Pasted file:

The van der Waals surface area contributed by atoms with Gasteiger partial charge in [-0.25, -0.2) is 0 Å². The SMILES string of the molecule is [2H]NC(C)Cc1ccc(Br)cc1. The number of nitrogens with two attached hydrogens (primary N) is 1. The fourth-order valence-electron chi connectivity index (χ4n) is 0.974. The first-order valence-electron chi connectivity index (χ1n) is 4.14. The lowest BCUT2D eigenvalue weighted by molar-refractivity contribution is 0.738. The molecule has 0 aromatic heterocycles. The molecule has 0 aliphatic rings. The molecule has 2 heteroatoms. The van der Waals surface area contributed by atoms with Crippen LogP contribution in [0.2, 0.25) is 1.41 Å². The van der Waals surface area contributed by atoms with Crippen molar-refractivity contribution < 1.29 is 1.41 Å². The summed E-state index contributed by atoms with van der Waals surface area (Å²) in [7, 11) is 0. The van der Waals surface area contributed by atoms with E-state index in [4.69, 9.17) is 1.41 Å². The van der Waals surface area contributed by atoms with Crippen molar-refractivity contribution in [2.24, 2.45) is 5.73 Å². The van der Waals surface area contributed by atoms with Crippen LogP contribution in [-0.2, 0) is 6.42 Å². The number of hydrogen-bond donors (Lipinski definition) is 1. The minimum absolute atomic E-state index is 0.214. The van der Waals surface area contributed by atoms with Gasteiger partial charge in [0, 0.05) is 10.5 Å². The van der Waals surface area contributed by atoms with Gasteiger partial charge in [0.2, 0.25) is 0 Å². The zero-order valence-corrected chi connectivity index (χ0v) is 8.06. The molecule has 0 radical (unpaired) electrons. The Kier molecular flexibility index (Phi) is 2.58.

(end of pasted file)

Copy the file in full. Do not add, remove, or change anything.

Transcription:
The van der Waals surface area contributed by atoms with Gasteiger partial charge in [-0.25, -0.2) is 0 Å². The SMILES string of the molecule is [2H]NC(C)Cc1ccc(Br)cc1. The number of nitrogens with two attached hydrogens (primary N) is 1. The fourth-order valence-electron chi connectivity index (χ4n) is 0.974. The first-order valence-electron chi connectivity index (χ1n) is 4.14. The lowest BCUT2D eigenvalue weighted by molar-refractivity contribution is 0.738. The molecule has 0 aromatic heterocycles. The molecule has 0 aliphatic rings. The molecule has 2 heteroatoms. The van der Waals surface area contributed by atoms with Crippen LogP contribution in [0.2, 0.25) is 1.41 Å². The van der Waals surface area contributed by atoms with Crippen molar-refractivity contribution < 1.29 is 1.41 Å². The summed E-state index contributed by atoms with van der Waals surface area (Å²) in [7, 11) is 0. The van der Waals surface area contributed by atoms with E-state index in [4.69, 9.17) is 1.41 Å². The van der Waals surface area contributed by atoms with Crippen molar-refractivity contribution in [2.24, 2.45) is 5.73 Å². The van der Waals surface area contributed by atoms with Crippen LogP contribution in [-0.2, 0) is 6.42 Å². The number of hydrogen-bond donors (Lipinski definition) is 1. The minimum absolute atomic E-state index is 0.214. The van der Waals surface area contributed by atoms with Gasteiger partial charge in [0, 0.05) is 10.5 Å². The van der Waals surface area contributed by atoms with Gasteiger partial charge in [0.2, 0.25) is 0 Å². The zero-order valence-corrected chi connectivity index (χ0v) is 8.06. The molecule has 0 radical (unpaired) electrons. The Kier molecular flexibility index (Phi) is 2.58.